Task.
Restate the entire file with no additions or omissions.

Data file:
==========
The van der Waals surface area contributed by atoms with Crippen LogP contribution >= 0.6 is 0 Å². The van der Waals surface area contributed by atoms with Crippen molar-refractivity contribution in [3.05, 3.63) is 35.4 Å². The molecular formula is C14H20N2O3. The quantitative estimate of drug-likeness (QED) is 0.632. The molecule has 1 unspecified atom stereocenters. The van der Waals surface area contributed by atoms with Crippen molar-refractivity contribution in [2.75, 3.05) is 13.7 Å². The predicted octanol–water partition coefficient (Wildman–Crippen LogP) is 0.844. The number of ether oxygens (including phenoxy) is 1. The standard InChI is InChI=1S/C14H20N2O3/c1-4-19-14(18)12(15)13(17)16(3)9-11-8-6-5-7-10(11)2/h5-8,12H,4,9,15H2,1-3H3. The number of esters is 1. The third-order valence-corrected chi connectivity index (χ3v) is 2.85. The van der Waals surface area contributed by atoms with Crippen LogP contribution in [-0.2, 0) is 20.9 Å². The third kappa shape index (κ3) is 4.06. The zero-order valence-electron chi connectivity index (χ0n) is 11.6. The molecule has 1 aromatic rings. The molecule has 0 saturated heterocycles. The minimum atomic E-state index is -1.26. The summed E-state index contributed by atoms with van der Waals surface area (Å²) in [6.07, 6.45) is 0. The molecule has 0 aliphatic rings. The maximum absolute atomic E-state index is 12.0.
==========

The van der Waals surface area contributed by atoms with Crippen LogP contribution >= 0.6 is 0 Å². The van der Waals surface area contributed by atoms with Crippen molar-refractivity contribution in [3.05, 3.63) is 35.4 Å². The molecular formula is C14H20N2O3. The quantitative estimate of drug-likeness (QED) is 0.632. The molecule has 1 unspecified atom stereocenters. The van der Waals surface area contributed by atoms with Crippen molar-refractivity contribution in [2.75, 3.05) is 13.7 Å². The predicted octanol–water partition coefficient (Wildman–Crippen LogP) is 0.844. The number of ether oxygens (including phenoxy) is 1. The standard InChI is InChI=1S/C14H20N2O3/c1-4-19-14(18)12(15)13(17)16(3)9-11-8-6-5-7-10(11)2/h5-8,12H,4,9,15H2,1-3H3. The number of esters is 1. The third-order valence-corrected chi connectivity index (χ3v) is 2.85. The van der Waals surface area contributed by atoms with Crippen LogP contribution in [-0.2, 0) is 20.9 Å². The third kappa shape index (κ3) is 4.06. The zero-order valence-electron chi connectivity index (χ0n) is 11.6. The molecule has 1 aromatic rings. The molecule has 0 saturated heterocycles. The minimum atomic E-state index is -1.26. The summed E-state index contributed by atoms with van der Waals surface area (Å²) in [6.07, 6.45) is 0. The molecule has 0 aliphatic rings. The maximum absolute atomic E-state index is 12.0.